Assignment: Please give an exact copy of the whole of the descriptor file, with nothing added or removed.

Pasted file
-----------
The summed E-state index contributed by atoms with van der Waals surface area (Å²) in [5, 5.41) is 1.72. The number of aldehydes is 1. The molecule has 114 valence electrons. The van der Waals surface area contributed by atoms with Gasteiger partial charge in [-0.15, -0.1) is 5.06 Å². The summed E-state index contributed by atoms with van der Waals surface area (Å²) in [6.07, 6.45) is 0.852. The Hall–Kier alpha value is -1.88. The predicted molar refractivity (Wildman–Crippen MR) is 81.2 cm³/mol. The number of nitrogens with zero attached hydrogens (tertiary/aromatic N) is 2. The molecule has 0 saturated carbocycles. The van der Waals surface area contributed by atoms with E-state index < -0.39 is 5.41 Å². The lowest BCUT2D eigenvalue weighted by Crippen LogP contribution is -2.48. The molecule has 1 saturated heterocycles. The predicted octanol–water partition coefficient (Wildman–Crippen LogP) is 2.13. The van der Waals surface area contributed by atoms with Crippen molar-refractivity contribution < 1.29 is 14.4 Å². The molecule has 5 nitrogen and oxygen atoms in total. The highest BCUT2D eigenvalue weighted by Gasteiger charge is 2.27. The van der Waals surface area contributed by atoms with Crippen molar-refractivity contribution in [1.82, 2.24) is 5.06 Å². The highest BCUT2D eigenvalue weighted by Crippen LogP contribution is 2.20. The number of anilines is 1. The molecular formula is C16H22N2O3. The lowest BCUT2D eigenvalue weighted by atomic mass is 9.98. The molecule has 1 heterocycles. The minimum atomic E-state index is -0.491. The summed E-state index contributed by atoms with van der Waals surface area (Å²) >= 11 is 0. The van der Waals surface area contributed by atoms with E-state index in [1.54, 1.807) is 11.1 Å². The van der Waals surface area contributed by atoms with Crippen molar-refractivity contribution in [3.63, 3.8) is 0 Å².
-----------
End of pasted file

The summed E-state index contributed by atoms with van der Waals surface area (Å²) in [5, 5.41) is 1.72. The number of aldehydes is 1. The molecule has 114 valence electrons. The van der Waals surface area contributed by atoms with Gasteiger partial charge in [-0.15, -0.1) is 5.06 Å². The summed E-state index contributed by atoms with van der Waals surface area (Å²) in [6.07, 6.45) is 0.852. The Hall–Kier alpha value is -1.88. The predicted molar refractivity (Wildman–Crippen MR) is 81.2 cm³/mol. The number of nitrogens with zero attached hydrogens (tertiary/aromatic N) is 2. The molecule has 0 saturated carbocycles. The van der Waals surface area contributed by atoms with E-state index < -0.39 is 5.41 Å². The lowest BCUT2D eigenvalue weighted by Crippen LogP contribution is -2.48. The molecule has 1 saturated heterocycles. The predicted octanol–water partition coefficient (Wildman–Crippen LogP) is 2.13. The van der Waals surface area contributed by atoms with Crippen molar-refractivity contribution < 1.29 is 14.4 Å². The molecule has 5 nitrogen and oxygen atoms in total. The highest BCUT2D eigenvalue weighted by Gasteiger charge is 2.27. The van der Waals surface area contributed by atoms with Crippen molar-refractivity contribution in [1.82, 2.24) is 5.06 Å². The highest BCUT2D eigenvalue weighted by Crippen LogP contribution is 2.20. The number of anilines is 1. The molecular formula is C16H22N2O3. The lowest BCUT2D eigenvalue weighted by atomic mass is 9.98. The molecule has 1 heterocycles. The minimum atomic E-state index is -0.491. The summed E-state index contributed by atoms with van der Waals surface area (Å²) >= 11 is 0. The van der Waals surface area contributed by atoms with E-state index in [1.54, 1.807) is 11.1 Å². The van der Waals surface area contributed by atoms with Crippen molar-refractivity contribution in [3.63, 3.8) is 0 Å².